One hundred and two subjects were studied and assigned to three different groups: SLE (33), CCLE (37) and control (32).

The CCLE and the SLE groups were identified according to the ARA criteria11 by means of history (photosensitivity) and laboratory tests (CBC, urine I, 24-hour proteinuria, indirect immunofluorescence, histopathology).

Capillaroscopy

a - Microscope

A stereomicroscope Olympus SZ 40, with six to 40 times magnification was used. To count the capillaries in the fourth and fifth fingers, 10 times magnification was employed and to assess the morphology of capillary loops, a 15-times magnification was performed in 10 fingers.

A precision reticulum with 10 divisions corresponding to one millimeter of the field observed, for 10mm was set in the right eye piece. This allowed immediate counting of the number of capillaries in each millimeter of the distal row.

b - Lighting

A low voltage tungsten incandescent lamp (6 volts and 15 watts) that releases small amount of heat on the skin at study, not causing dilatation of the vessels, was used. Its light is collimated by means of a convergent lens and the light beam shines on the skin surface at a 45 degree angle, and uncomfortable glare is prevented.

Dry oil is rubbed on the skin surface to reduce refraction and to add transparency, thus improving the visualization of vessels.

A plastic green filter was used to enhance contrast between the capillaries and surrounding tissues.

Capillaroscopy was performed in all 10 fingers with the hand at the heart level. The readings were double-blind and done by two independent examiners. The agreement rate of the two capillaroscopic readings was greater than 80% for each parameter, showing good reproducibility. The parameters analyzed were: number of loops per millimeter, presence of ectatic capillaries, presence of corkscrew capillaries, presence of meandering capillaries and nailfold bleeding.3,7,12

Statistical Analysis

Qualitative variables are depicted in tables displaying absolute (n) and relative (%) frequencies. The association between these variables was assessed by the chi-square test or by the likelihood ratio, or the Fisher exact test. Quantitative variables were assessed by analysis of variance with one classification factor. The statistically significant variables in the univariate analysis were used to adjust the logistic regression model. Results of logistic regression were expressed as the odds ratio and their 95% confidence intervals. The level of significance adopted was p<0.05.13

 

RESULTS

Mean age among the three groups was not statistically different (Table 1). The groups were homogeneous regarding sex and skin color (Tables 2 and 3, respectively).

The distribution of the mean number of loops in the two types of lupus erythematosus and in the control group was not different (Table 4).

The discriminatory power of the presence of ectatic capillaries was, on the contrary, demonstrated. No difference was found between the SLE and the CCLE groups. Between the SLE and control groups and between the CCLE and control groups, differences were found with p=0.005, that is, they were statistically significant (Table 5).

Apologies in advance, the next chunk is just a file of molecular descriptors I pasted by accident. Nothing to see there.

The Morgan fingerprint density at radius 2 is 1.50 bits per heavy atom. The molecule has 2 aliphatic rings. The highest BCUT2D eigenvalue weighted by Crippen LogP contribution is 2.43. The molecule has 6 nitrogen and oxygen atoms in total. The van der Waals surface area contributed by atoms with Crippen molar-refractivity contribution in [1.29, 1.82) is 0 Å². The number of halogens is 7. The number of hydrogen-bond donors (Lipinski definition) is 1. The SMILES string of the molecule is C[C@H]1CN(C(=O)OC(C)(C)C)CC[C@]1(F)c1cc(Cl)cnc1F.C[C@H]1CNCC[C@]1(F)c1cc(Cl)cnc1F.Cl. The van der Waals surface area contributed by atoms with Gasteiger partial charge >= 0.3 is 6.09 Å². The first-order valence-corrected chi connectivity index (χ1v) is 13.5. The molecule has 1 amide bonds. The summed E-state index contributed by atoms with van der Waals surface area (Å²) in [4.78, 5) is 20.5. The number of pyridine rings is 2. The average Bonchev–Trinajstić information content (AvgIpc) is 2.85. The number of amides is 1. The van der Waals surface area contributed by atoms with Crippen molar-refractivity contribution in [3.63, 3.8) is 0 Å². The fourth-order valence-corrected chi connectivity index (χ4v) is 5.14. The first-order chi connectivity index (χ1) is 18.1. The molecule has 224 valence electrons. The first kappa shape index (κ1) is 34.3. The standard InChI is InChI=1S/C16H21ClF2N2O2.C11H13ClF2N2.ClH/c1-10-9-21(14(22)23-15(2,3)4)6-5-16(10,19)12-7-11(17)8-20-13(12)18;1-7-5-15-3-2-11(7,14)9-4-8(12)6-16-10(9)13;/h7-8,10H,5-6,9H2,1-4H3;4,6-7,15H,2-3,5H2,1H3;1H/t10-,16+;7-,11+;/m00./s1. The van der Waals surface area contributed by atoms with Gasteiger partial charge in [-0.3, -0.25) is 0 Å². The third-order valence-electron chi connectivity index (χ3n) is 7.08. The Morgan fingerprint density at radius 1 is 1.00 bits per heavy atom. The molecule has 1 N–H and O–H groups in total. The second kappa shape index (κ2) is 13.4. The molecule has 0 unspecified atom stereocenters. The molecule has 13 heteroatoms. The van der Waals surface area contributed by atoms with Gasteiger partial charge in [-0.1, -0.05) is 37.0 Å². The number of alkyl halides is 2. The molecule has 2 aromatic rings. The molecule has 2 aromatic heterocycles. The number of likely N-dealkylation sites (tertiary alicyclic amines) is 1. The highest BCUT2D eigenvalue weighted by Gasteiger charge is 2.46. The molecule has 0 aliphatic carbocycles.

Regarding the presence of meandering capillaries, no difference was found between SLE and CCLE patients. However, the difference between SLE and control groups and between CCLE and control groups was at p=0.001 (Table 6).

 

 

As to corkscrew capillaries, the two lupus groups were not different, opposed to what was found when both, the CCLE and the SLE groups were compared with control groups, p=0.003 (Table 7).

 

 

The presence of nailfold bleeding was not statistically different between the SLE and the CCLE groups. Comparing the SLE with controls and CCLE with controls, p=0.001 (Table 8).

 

 

By using logistic regression for the CCLE group relative to the control group, nailfold bleeding and ectatic capillaries were predicted variables for CCLE, and this model was adjusted for age (Table 9). On the other hand, meandering capillaries were a predictive variable for SLE (Table 10).

 

 

 

 

The presence of nailfold bleeding increased the risk for CCLE five fold and that of ectatic capillaries, by 12 fold. The finding of meandering capillaries increased the risk for SLE by eight fold.

 

DISCUSSION

Panoramic periungal capillaroscopy has become a relevant diagnostic tool in connective tissue diseases. Many investigators have analyzed pictures of the periungal bed, seeking patterns in the capillaries that could distinguish different connective tissue diseases.7,15,14-16 Others have nailfold capillaroscopy using more powerful lenses in order to measure the diameters of loops and their curvature.4,9,16-23 Some authors have attempted the use of the dermatoscope, such as Dermalite® with the same purpose.24,25 After the method was established by Maricq2, using panoramic PUC with variable magnification from 10 to 20 times, several studies have followed these standardization.3,26

Some investigators have found a reduction in the total number of capillary loops in lupus patients.7,12,27 In the present study the number of capillaries per millimeter was not different among patients with SLE, CCLE and controls, the mean number of capillaries per millimeter being 9.08 in SLE, 9.50 in CCLE and 9.53 in controls, in accordance to the findings of Andrade et al.3

Kabasakal et al.19 observed difference in the number of ectatic loops in 22 SLE patients and 38 healthy individuals (p<0.005). Studer et al.,9 assessed 12 patients with CCLE, 10 with SLE and 15 controls and found that loop diameter was greater in SLE than in CCLE and controls, but no difference was found between the CCLE and control groups. Dancour et al.28 found statistical difference in capillary diameter between 21 SLE patients and 21 controls.

In this study, the presence of ectatic capillary discriminated SLE and CCLE patients from controls (p=0.027) and (p=0.001) respectively, but did not differentiate the CCLE and the SLE groups from each other (p=0.321), and was a predictive parameter (odds ratio = 12.164) for the CCLE group (Table 9).